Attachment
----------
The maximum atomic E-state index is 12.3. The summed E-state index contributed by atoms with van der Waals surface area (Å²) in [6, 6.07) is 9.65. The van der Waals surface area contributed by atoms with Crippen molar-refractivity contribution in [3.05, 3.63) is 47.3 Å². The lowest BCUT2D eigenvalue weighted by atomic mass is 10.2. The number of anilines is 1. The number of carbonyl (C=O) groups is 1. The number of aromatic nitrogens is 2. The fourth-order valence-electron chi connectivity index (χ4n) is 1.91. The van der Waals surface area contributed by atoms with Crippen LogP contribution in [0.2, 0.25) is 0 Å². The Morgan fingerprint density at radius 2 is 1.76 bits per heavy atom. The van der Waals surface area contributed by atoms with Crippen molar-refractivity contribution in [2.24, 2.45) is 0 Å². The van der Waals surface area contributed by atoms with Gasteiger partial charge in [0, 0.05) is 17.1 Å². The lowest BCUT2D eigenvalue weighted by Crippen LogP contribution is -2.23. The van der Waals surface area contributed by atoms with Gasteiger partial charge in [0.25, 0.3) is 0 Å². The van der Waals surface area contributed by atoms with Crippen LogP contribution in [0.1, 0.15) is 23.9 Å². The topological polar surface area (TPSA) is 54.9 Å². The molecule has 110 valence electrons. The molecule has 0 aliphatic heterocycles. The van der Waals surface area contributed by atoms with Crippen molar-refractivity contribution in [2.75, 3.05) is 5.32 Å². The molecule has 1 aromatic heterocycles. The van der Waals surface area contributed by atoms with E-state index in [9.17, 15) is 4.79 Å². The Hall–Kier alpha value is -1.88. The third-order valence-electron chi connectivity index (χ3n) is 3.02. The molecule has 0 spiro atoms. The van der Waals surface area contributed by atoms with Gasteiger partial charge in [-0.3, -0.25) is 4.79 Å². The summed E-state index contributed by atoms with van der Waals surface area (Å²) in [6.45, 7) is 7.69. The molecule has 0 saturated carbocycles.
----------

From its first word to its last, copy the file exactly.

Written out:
The maximum atomic E-state index is 12.3. The summed E-state index contributed by atoms with van der Waals surface area (Å²) in [6, 6.07) is 9.65. The van der Waals surface area contributed by atoms with Crippen molar-refractivity contribution in [3.05, 3.63) is 47.3 Å². The lowest BCUT2D eigenvalue weighted by atomic mass is 10.2. The number of anilines is 1. The number of carbonyl (C=O) groups is 1. The number of aromatic nitrogens is 2. The fourth-order valence-electron chi connectivity index (χ4n) is 1.91. The van der Waals surface area contributed by atoms with Crippen LogP contribution in [0.2, 0.25) is 0 Å². The Morgan fingerprint density at radius 2 is 1.76 bits per heavy atom. The van der Waals surface area contributed by atoms with Crippen molar-refractivity contribution in [2.24, 2.45) is 0 Å². The van der Waals surface area contributed by atoms with Gasteiger partial charge in [0, 0.05) is 17.1 Å². The lowest BCUT2D eigenvalue weighted by Crippen LogP contribution is -2.23. The van der Waals surface area contributed by atoms with Gasteiger partial charge in [0.25, 0.3) is 0 Å². The van der Waals surface area contributed by atoms with Crippen LogP contribution in [0.1, 0.15) is 23.9 Å². The topological polar surface area (TPSA) is 54.9 Å². The molecule has 110 valence electrons. The molecule has 0 aliphatic heterocycles. The van der Waals surface area contributed by atoms with Crippen molar-refractivity contribution in [2.75, 3.05) is 5.32 Å². The molecule has 1 aromatic heterocycles. The van der Waals surface area contributed by atoms with E-state index in [9.17, 15) is 4.79 Å². The Hall–Kier alpha value is -1.88. The third-order valence-electron chi connectivity index (χ3n) is 3.02. The molecule has 0 spiro atoms. The van der Waals surface area contributed by atoms with Gasteiger partial charge in [-0.3, -0.25) is 4.79 Å². The summed E-state index contributed by atoms with van der Waals surface area (Å²) in [6.45, 7) is 7.69. The molecule has 0 saturated carbocycles.